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An Artist’s Notebook of Sorts

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10 September 2014

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No. 5,657 (cartoon)

I wonder what will happen when I die?

Don’t worry; there’ll soon be no doubt.

11 September 2014

Another Technological Disappointment

My telephone isn’t much of a phone at all; it’s really more of a pocket computer with which one may place phone calls, although no one does that any more. (Please take a moment to remember all those great “Is that a computer in your pocket?” jokes before moving on to the next paragraph.)

I was disappointed to read the technical specifications for Apple’s new phones/pocket computers. I wanted a smaller phone with a larger screen, but they’re only offering a larger and much larger phone with larger and much larger screens. I’d need new pants with larger pockets to carry a larger phone, and that’s a problem. I just bought new pants a couple of years ago, and I shouldn’t need to replace them for at least another year or two. By then, I may be able to finally buy a smaller phone with a larger screen.

I’ve always done well by following Henry David Thoreau’s admonition, “Beware of all enterprises that require new clothes.”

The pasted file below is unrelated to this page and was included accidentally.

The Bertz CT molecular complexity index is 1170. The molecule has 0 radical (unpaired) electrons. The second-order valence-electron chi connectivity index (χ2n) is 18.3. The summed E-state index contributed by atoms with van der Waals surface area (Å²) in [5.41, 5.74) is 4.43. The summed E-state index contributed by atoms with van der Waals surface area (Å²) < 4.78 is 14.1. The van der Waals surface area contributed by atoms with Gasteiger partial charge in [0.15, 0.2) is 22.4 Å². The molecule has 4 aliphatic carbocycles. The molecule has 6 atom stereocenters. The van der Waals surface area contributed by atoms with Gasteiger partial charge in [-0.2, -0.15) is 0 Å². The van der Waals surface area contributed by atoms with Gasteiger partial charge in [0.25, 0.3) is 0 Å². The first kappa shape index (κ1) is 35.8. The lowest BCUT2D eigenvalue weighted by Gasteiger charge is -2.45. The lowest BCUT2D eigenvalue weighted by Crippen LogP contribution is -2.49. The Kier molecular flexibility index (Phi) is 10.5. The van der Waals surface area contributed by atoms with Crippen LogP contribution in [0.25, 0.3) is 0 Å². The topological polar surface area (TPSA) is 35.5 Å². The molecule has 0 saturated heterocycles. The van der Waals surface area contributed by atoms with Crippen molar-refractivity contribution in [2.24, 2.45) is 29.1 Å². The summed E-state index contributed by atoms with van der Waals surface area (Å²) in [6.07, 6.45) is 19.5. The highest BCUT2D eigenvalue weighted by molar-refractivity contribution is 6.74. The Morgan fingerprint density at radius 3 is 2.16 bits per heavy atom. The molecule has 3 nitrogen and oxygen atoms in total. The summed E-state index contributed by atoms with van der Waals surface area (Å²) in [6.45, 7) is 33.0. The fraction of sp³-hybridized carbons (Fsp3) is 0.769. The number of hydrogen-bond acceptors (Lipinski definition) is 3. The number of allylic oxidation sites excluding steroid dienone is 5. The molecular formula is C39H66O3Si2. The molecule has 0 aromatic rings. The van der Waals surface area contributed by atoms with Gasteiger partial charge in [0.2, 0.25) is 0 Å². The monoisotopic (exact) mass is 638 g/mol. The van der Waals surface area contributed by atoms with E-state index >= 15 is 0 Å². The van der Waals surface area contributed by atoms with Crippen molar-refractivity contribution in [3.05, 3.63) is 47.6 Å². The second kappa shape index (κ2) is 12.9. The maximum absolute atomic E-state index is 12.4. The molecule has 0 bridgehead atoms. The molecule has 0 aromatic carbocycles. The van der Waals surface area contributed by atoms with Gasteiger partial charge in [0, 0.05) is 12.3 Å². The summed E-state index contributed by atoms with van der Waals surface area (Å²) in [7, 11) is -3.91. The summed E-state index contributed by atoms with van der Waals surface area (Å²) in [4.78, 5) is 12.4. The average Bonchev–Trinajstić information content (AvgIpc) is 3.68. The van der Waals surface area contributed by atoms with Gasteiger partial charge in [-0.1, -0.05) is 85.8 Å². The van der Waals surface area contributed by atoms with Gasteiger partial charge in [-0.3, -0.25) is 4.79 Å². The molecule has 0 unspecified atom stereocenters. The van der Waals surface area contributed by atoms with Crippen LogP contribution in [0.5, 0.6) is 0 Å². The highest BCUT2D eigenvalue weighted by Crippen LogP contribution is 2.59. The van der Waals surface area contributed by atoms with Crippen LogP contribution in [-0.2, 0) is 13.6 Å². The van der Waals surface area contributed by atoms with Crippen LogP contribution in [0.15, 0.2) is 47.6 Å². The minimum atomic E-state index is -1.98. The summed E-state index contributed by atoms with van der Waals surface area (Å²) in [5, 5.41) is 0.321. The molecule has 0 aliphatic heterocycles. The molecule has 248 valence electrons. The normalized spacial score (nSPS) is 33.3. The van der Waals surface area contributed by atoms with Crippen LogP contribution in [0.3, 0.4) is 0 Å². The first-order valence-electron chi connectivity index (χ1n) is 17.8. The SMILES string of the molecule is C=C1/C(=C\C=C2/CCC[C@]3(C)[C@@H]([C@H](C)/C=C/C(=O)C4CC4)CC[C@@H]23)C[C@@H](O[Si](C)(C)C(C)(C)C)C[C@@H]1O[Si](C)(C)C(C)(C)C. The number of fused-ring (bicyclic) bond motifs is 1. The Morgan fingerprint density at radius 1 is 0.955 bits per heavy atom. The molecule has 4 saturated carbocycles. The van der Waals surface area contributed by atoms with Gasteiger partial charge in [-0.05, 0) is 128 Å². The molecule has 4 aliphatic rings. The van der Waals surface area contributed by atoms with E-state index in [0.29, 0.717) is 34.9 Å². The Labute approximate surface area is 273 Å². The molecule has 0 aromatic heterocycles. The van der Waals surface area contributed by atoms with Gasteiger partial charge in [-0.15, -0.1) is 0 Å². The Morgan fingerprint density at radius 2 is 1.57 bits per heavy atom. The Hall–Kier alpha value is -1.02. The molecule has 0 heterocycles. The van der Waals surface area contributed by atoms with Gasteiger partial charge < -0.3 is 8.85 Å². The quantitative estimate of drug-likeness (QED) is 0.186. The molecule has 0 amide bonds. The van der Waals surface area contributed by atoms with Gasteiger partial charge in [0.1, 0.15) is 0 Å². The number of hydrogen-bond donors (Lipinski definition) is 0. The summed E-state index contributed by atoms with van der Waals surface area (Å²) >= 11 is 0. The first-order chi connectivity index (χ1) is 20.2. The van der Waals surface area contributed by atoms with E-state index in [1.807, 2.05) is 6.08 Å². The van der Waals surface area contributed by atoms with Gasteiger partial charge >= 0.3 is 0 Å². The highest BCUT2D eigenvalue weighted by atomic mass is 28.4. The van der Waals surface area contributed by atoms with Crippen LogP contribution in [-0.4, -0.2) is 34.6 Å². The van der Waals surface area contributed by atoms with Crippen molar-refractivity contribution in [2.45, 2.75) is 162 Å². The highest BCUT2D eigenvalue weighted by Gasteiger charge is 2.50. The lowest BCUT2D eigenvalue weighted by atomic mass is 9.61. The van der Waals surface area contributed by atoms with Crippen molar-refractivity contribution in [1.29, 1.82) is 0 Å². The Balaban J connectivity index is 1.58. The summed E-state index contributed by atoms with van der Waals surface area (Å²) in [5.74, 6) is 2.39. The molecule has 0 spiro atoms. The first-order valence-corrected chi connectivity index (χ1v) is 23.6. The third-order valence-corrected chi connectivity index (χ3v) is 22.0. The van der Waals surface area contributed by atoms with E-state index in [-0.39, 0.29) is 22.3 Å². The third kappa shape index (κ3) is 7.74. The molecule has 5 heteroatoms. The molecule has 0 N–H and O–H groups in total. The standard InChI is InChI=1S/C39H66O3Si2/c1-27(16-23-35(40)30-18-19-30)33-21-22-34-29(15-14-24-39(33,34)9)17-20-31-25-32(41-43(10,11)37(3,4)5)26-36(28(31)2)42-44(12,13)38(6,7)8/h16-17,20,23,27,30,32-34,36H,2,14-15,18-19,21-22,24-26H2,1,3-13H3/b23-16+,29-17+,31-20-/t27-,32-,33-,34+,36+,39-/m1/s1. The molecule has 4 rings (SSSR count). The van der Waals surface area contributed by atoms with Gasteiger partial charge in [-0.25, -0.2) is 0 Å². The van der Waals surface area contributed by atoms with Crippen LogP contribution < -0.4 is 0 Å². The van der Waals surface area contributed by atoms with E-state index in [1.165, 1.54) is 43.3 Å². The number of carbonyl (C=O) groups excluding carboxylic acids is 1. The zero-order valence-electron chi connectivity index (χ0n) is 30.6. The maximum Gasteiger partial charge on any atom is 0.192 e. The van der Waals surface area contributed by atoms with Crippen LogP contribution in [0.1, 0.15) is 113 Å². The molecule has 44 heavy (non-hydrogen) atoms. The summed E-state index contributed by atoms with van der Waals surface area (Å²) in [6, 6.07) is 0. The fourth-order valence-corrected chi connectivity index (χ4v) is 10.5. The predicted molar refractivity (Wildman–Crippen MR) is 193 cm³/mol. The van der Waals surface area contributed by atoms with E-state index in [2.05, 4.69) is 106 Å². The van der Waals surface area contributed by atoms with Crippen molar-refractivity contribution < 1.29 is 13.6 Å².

12 September 2014

Still Teeming With Life

Brandon died about five weeks ago. This was news to Anita and everyone else, since Brandon’s body sat—if a corpse can sit—on the couch of his locked apartment for five weeks. Anita reports that when the police broke down the door, they discovered his decomposing body chock-full of maggots.

“Poor Brandon,” she said, “he would have appreciated the dark irony. Even in death, he was still teeming with life.”

I thought that was in appallingly bad taste, and that her sordid humor was as good a way of dealing with death and grief as any other.

13 September 2014

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The entrepreneurs at Dang Foods came up with a great idea: bake some coconut chips, add some sugar and salt, et voilà! They’re selling Dang Toasted Coconut Chips for seventy dollars a kilogram.

Dang! Why didn’t I think of that? (I wish that wasn’t such a familiar refrain.)

14 September 2014

One Less Camera

When I was a teenager, all I wanted in life was to be in love, with food in my stomach and film in my camera. That’s proved to be a great approach to life, especially when it comes to the voluntary slavery colloquially known as a career. As is often the case, I learned a thing or two from Marcel Duchamp.

“I consider working for a living slightly imbecilic from an economic point of view. I hope that some day we’ll be able to live without being obliged to work. Thanks to my luck, I was able to manage without getting wet. I understood, at a certain moment, that it wasn’t necessary to encumber one’s life with too much weight, with too many things to do, with what is called a wife, children, a country house, an automobile. And I understood this, fortunately, rather early.”

It’s worth noting that he also said, “I have forced myself to contradict myself in order to avoid conforming to my own taste.” That may or may not explain why he died happily married in his country house.